Potential downsides of using clove oil as your medium of choice do include potential darkening but this is rare with a natural clove oil and a decent brand of oil paints. Clove oil can condense during the drying process and leave a very fine surface on your oil paint too but this seems to only happen about half of the time and we don’t know why it will form for some paintings and why it doesn’t for others.
Grapeseed Oil For Oil Painting
Although you are able to use grapeseed oils as a paint medium, its performance changes drastically depending on the ratio of fats in the oil and how refined it has been. We always recommend that you try to find a ratio of 80:20 of polyunsaturated fat to monounsaturated fat in your mediums so you would need a grapeseed oil like this one that matches that ratio.
That said though, there are additional potential issues with grapeseed oil that depending on how refined the oil actually is as the impurities can cause issues such as yellowing and color fade in your paints. Due to this, even if you can find a grapeseed oil that matches the 80:20 ratio, you still have to do a little test prior to using it on serious artwork to see how it performs.
Due to the extremely low prices of grapeseed oil in parts of Asia, Europe, and South America, it is very common for people to use it as their oil paint medium of choice as the other mediums simply cost much more than grapeseed. As we mentioned though, you do have to test any potential grapeseed oils to see how they perform with your oil paints and then decide if you want to use it for some serious artwork or not.
Hemp Oil For Oil Painting
Some people have managed use hemp oil as their oil paint medium and managed to get some very good results from it but the amount of work required to find suitable hemp oil as well as prep it for use with your oil paints is simply to much for the majority of people. Until a commercial company decide to refine hemp oil to a suitable grade for use with oil paints, we doing that this is going to change any time soon.
Due to there being so many suitable oil paint mediums that already have a solid market, we feel that it is unlikely that any of the established arts and crafts brands will risk trying to introduce a new product into the market that has minimal demand either. Due to this, we feel that hemp oil will only ever be used by a very small number of people who have the free time available to prep it correctly for use.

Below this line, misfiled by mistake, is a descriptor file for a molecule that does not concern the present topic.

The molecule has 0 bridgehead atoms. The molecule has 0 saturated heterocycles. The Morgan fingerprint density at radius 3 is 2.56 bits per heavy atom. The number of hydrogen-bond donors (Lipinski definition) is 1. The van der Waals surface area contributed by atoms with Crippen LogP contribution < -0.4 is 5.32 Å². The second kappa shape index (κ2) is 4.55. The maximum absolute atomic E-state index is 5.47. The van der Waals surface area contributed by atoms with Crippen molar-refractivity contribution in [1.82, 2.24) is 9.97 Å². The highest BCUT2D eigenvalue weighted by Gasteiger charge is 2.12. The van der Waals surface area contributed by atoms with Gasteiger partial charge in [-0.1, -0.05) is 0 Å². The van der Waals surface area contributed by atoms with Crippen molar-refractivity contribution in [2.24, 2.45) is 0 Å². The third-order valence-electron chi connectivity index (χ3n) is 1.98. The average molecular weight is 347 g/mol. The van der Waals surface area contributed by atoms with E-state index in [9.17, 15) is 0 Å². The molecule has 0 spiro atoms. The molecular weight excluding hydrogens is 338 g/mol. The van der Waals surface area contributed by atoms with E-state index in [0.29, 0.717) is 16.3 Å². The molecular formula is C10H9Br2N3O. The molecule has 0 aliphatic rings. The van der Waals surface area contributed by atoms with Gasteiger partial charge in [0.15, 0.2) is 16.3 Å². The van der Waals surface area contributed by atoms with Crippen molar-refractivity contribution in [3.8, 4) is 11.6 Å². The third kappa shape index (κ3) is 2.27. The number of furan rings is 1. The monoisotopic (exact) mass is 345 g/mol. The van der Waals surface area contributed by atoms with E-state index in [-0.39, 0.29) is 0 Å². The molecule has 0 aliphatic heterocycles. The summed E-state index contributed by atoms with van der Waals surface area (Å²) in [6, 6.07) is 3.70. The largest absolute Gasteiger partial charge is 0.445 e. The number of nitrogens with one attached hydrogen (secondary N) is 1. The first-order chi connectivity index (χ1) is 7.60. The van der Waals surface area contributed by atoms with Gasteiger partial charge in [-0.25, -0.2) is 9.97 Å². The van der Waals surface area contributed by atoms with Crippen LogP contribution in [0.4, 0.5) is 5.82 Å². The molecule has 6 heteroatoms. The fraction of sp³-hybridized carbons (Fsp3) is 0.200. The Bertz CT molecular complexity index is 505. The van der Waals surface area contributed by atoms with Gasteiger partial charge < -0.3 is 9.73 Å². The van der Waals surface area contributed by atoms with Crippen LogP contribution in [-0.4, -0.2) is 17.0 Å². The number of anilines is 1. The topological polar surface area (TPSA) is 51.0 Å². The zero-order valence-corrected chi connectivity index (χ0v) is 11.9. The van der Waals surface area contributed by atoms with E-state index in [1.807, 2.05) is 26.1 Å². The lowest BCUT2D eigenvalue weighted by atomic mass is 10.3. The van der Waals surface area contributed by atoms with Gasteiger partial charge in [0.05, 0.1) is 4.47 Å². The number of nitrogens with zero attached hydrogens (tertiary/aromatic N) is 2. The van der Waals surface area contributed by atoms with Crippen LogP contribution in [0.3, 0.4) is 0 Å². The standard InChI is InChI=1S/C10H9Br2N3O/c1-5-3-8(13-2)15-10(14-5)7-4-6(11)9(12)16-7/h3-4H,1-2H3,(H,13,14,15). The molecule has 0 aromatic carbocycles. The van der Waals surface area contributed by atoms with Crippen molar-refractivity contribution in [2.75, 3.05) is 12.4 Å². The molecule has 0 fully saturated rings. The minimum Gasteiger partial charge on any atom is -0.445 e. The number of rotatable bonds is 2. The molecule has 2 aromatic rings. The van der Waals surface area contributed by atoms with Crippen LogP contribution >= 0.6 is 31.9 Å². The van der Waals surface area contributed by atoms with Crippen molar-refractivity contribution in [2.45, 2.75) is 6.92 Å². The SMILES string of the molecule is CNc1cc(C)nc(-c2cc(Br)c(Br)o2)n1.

Please note that if you just take the standard hemp oil products currently available on the market, it is unlikely that you will be able to get good results from it with your paints. This is due to the oil ratios being off as well as most hemp oils having a number of impurities within it that need to be removed for optimal performance.
Vegetable Oil For Oil Painting
Although the majority of vegetable oil is made from soybeans, there are a small number that are made from more suitable oils for use in painting such as safflower. That said though, it is estimated that over eighty percent of the global vegetable oil market is made up from oil derived from soybeans essentially making it a total waste of time.
There is no reason to take a gamble with vegetable oil and hope that the product you end up with is based on safflower oil when you can simply buy a bottle of safflower oil and be guaranteed to get a suitable oil medium. If you are on a very tight budget and are only able to use oils currently in your home, you can check the label of your vegetable oil to see if it is made from safflower but the chances are low.
If you are in Europe then there is a chance that your “vegetable oil” will actually be a fruit oil and be made from oilive oil, coconut oil, or palm oil that tends to offer better performance than oils derived from Soy. If you are in North America the chances of you getting a fruit oil is minimal though and it is very likey that it will be a soy based oil in your bottle.
Cooking Oil For Oil Painting
The term cooking oil actually covers a wide number of different types of oil with some of the cheaper cooking oils actually being a mixture of different types of oil all mixed into one formula. Due to this, we don’t recommend that you even consider any type of cooking oil unless you specifically know exactly what type of oil it is in the bottle.
For example, sunflower oil is a type of cooking oil and it can perform well as a oil medium as covered in our article on using sunflower oil for painting but there does tend to be better options. Some of the other popular types of cooking oil have their own dedicated sections within this article too going into more detail on how they perform.